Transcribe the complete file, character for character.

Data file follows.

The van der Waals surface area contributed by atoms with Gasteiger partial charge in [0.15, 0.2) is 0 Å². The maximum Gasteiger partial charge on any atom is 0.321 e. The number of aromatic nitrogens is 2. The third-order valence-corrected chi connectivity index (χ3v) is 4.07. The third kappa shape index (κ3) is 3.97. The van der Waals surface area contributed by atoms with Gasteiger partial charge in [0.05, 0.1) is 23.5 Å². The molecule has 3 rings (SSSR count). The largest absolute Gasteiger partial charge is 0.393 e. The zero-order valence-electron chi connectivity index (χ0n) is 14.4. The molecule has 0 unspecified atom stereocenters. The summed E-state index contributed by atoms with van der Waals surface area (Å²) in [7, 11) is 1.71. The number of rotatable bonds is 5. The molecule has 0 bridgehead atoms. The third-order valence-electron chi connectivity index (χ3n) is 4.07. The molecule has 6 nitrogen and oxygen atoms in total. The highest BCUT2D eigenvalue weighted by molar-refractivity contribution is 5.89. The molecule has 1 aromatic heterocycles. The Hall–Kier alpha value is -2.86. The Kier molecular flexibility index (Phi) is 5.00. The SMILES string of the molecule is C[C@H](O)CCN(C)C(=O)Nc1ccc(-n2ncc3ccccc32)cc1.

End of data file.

The van der Waals surface area contributed by atoms with Gasteiger partial charge in [0.15, 0.2) is 0 Å². The maximum Gasteiger partial charge on any atom is 0.321 e. The number of aromatic nitrogens is 2. The third-order valence-corrected chi connectivity index (χ3v) is 4.07. The third kappa shape index (κ3) is 3.97. The van der Waals surface area contributed by atoms with Gasteiger partial charge in [0.05, 0.1) is 23.5 Å². The molecule has 3 rings (SSSR count). The largest absolute Gasteiger partial charge is 0.393 e. The zero-order valence-electron chi connectivity index (χ0n) is 14.4. The molecule has 0 unspecified atom stereocenters. The summed E-state index contributed by atoms with van der Waals surface area (Å²) in [7, 11) is 1.71. The number of rotatable bonds is 5. The molecule has 0 bridgehead atoms. The third-order valence-electron chi connectivity index (χ3n) is 4.07. The molecule has 6 nitrogen and oxygen atoms in total. The highest BCUT2D eigenvalue weighted by molar-refractivity contribution is 5.89. The molecule has 1 aromatic heterocycles. The Hall–Kier alpha value is -2.86. The Kier molecular flexibility index (Phi) is 5.00. The SMILES string of the molecule is C[C@H](O)CCN(C)C(=O)Nc1ccc(-n2ncc3ccccc32)cc1.